AER Law Takes Effect December 2007

The Dietary Supplement and Nonprescription Drug Consumer Protection Act, also known as the “AER law,” requires dietary supplement and over-the-counter (OTC) product manufacturers to submit serious adverse event reports (AERs) to the Food and Drug Administration (FDA) starting December 2007.

Twelve years after the Dietary Supplement Health and Education Act (DSHEA) was signed into law, the “AER bill” was passed unanimously by the Senate and approved by a two-third majority in the House in December 2006. The bill was signed into law[i] by President George W. Bush on December 22, 2006 (Law No. 109-462). The “AER bill” was originally sponsored by Senators Orrin Hatch (R-Utah), Tom Harkin (D-Iowa), Dick Durbin (D-Illinois), Michael Enzi (R-Wyoming), and Edward Kennedy (D-Massachusetts), and was introduced in the U.S. Senate in June 2006 and the U.S. House of Representatives in September 2006.

Effective December 2007, the new amendment to the Federal Food, Drug and Cosmetic Act (FFDCA) will require supplement labels to include a telephone number for the reporting of serious adverse events, and submission of the reports by supplement companies to FDA within 15 days. By law, FDA is required to consolidate multiple reports of the same incident. Individual states would be precluded from establishing their own AER systems. Records related to each adverse event report have to be maintained by the responsible party for six years. Under the AER law, the reporting of serious adverse events would be a legal requirement, as opposed to the current voluntary Center for Food Safety and Applied Nutrition (CFSAN) Adverse Event Reporting System (CAERS).

An adverse event is defined in the Act as any “health-related event associated with the use of a nonprescription drug that is adverse, including an event occurring from an overdose of the drug, whether accidental or intentional; an event occurring from abuse of the drug; an event occurring from withdrawal from the drug; and any failure of expected pharmacological action of the drug.” A serious adverse event is defined as any “health-related events resulting in death, a life-threatening experience, inpatient hospitalization, persistent or significant disability, congenital abnormality or birth defect, or any medical or surgical intervention to prevent the above outcomes.”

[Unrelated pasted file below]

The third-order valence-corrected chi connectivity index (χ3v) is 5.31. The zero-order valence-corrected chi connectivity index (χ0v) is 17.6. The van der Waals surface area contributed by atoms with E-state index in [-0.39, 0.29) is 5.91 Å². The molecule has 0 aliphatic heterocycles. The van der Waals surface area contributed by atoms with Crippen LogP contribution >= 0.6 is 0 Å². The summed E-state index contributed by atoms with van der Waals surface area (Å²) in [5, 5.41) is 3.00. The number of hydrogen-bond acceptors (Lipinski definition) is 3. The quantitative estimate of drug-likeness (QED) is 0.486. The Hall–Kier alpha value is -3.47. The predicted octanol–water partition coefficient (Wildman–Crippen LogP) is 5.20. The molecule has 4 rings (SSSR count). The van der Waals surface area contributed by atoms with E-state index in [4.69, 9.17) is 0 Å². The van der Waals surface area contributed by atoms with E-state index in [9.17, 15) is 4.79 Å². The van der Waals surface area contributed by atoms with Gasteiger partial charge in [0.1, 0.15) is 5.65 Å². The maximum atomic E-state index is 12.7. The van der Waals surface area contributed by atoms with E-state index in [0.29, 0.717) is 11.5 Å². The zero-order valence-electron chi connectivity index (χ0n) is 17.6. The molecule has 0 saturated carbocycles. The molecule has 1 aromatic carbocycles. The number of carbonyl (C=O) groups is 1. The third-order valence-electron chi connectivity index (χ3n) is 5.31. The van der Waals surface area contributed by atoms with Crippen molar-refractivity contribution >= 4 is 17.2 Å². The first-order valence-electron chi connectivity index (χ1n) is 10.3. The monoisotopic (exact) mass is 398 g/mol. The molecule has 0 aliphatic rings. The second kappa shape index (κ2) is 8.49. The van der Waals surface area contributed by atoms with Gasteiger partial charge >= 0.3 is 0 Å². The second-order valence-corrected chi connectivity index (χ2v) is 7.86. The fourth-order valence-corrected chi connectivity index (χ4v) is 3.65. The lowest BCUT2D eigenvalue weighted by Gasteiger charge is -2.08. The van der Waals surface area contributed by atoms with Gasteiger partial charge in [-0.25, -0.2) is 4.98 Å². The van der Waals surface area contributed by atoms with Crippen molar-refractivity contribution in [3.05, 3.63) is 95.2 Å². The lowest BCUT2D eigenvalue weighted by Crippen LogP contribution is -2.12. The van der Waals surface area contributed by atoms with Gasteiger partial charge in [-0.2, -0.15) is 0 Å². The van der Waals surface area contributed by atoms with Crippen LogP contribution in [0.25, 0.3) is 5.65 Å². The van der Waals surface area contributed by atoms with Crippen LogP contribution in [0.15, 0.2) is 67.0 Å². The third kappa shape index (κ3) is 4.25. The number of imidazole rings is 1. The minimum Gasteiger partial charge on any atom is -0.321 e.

If a complaint is received on a branded product, the manufacturer of the product will have the legal responsibility of reporting serious adverse events in connection with these products. For private label products, the retailer has the choice to either assign the reporting responsibility to the manufacturer of their private label products or to report serious adverse events themselves.

The Act includes language to make it clear that reporting an AER to the FDA “shall not be construed as an admission that the dietary supplement involved caused or contributed to the adverse event.” The privacy of individuals reporting adverse events will also be protected. Additionally, it would be illegal to file a false AER report. While the Act became effective December 22, 2007, FDA has until August (270 days from the date of enactment of this Act) to issue guidance on the minimum data elements that should be included in a serious adverse event report.

Faced with these time constraints, and prior to the release of the FDA guidance, manufacturers have already started to develop their plans for label revisions, call-in centers, the collection and review of reports and appropriate submission of the reports to the FDA. Although the dietary supplement industry does not anticipate many AERs, each manufacturer needs to develop an appropriate plan for handling this complex process and demonstrate compliance with the law in the event of an audit.

Reference

[i] Dietary Supplement and Nonprescription Drug Consumer Protection Act http://www.govtrack.us/congress/billtext.xpd?bill=s109-3546